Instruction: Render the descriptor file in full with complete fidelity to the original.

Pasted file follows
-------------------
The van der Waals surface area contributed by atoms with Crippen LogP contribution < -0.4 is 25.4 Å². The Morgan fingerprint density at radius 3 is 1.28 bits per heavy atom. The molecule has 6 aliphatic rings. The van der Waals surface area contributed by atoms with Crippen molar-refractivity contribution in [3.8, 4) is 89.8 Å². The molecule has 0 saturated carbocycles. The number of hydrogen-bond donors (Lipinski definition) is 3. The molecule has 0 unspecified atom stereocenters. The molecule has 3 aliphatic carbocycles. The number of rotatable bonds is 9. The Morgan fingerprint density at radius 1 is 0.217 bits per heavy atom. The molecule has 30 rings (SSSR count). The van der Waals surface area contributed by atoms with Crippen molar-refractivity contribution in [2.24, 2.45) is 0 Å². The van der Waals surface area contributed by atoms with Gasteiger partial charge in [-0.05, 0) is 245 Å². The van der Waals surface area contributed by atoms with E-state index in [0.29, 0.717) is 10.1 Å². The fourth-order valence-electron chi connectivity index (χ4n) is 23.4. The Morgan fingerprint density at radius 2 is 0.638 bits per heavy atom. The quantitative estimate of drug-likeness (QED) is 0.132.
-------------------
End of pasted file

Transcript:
The van der Waals surface area contributed by atoms with Crippen LogP contribution < -0.4 is 25.4 Å². The Morgan fingerprint density at radius 3 is 1.28 bits per heavy atom. The molecule has 6 aliphatic rings. The van der Waals surface area contributed by atoms with Crippen molar-refractivity contribution in [3.8, 4) is 89.8 Å². The molecule has 0 saturated carbocycles. The number of hydrogen-bond donors (Lipinski definition) is 3. The molecule has 0 unspecified atom stereocenters. The molecule has 3 aliphatic carbocycles. The number of rotatable bonds is 9. The Morgan fingerprint density at radius 1 is 0.217 bits per heavy atom. The molecule has 30 rings (SSSR count). The van der Waals surface area contributed by atoms with Crippen molar-refractivity contribution in [2.24, 2.45) is 0 Å². The van der Waals surface area contributed by atoms with Gasteiger partial charge in [-0.05, 0) is 245 Å². The van der Waals surface area contributed by atoms with E-state index in [0.29, 0.717) is 10.1 Å². The fourth-order valence-electron chi connectivity index (χ4n) is 23.4. The Morgan fingerprint density at radius 2 is 0.638 bits per heavy atom. The quantitative estimate of drug-likeness (QED) is 0.132.